Well, now that you're going to have to take the Q to get to Queens from Brooklyn, you can pop by their apartments and let them know. Show up at their apartments and give them some short speeches about public transport. Do they know the differences between the BMT and the IRT? Do they know what the G used to be called? Make them ride the shuttle bus with you (and tell them how fun it is!). Stay at their apartments. Squatters rights! You can probably just move in!

Write Down All Your Sick Burns on the MTA

Whether you spend all day wondering if the transportation authority is pocketing at least an extra $34 of your FedEx Office copy center paycheck every time they up the price of a monthly Metrocard, or whether you can hardly believe the number of delays you're experiencing in one ten-minute train ride, you hate the MTA. Get a Moleskine at The Strand and start jotting down burns while you wait at least two hours for the shuttle bus.

Metropolitan Transportation Authority? More like Most Terrible Anus.

I'd rather eat a sandwich at Subway than ride the NYC subway.

That prior burn was so bad that it was almost as bad as the NYC subway.

What do you think the G in G train stands for? Garbage?

That prior burn was even worse than the worst one, which is like the same relative quality of shittiness between the NYC subway and the G train.

Philadelphia has a better public transportation system than New York. [Dayna—this one may be too harsh — Ed.]

Imagine What Five Weeks of Interrupted Service Should Yield

An interesting and foolish thing to do while your service is being interrupted in a lengthy way is to speculate what we're getting on the other end. Why don't we have a Willy Wonka-level imaginarium of stuff for us to fuck around with, like candy trees and a lake of chocolate? The last thing the subway needs is a stupid fixed tube. Dream big—like you live in Norway!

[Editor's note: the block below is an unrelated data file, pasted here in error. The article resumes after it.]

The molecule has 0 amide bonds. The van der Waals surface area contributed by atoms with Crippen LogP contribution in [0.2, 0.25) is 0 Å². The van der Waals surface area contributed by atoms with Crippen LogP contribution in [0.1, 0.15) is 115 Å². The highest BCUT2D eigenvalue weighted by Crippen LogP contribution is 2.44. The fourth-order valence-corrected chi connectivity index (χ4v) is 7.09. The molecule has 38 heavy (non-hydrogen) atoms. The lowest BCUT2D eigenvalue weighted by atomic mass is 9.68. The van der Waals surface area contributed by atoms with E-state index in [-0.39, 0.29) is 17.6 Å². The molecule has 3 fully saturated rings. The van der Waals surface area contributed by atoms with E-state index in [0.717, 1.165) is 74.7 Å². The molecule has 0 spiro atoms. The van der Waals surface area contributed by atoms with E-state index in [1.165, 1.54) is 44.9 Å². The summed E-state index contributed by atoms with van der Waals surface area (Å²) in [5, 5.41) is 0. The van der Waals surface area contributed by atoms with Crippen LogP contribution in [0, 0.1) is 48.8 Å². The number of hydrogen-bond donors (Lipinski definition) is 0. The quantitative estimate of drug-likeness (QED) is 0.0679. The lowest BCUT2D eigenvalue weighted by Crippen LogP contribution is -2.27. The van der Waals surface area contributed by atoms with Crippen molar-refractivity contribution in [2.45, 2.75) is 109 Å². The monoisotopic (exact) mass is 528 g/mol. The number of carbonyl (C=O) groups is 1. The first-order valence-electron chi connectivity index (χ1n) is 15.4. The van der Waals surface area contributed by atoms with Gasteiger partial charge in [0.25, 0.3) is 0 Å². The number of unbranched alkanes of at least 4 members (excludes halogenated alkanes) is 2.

1. A bar in every subway stop that serves one [free] piña colada for every minute the train is delayed.
  2. No more stairs. Only elevators.
  3. In fact, no more elevators. Only teleportation.
  4. While we're walking down that path, no more trains. Only cabs.
  5. Free Nathan's hot dogs every third Thursday of the month.

Bike

You could bike lol?

Enjoy Your Fellow New Yorkers' Misery

A cursory search on Twitter for "G Train" pulls up hundreds of entries on the crappiness of New York's most unreliable and most hated train. Since misery loves company, this search will be invaluable to you in the next five weeks. Consider framing them, if it helps.

Set A Weird Goal

Distract yourself from your new hellish commute with a self-imposed challenge:

  • For the entirety of your train or shuttle bus ride, write out the full alphabet over and over but without the letter G. See how many times you can do it before you have to get off.
  • Can you make your commute by only getting off the subway at stations where churros are offered?
  • Never sit down once on the train in the five weeks you are inconvenienced.
  • Alternatively, try to sit down every time you ride the train. This is much harder and potentially very rude. But you're up for anything! So why not?
  • Learn how to Showtime before Showtime gets banned.

[Image by Jim Cooke]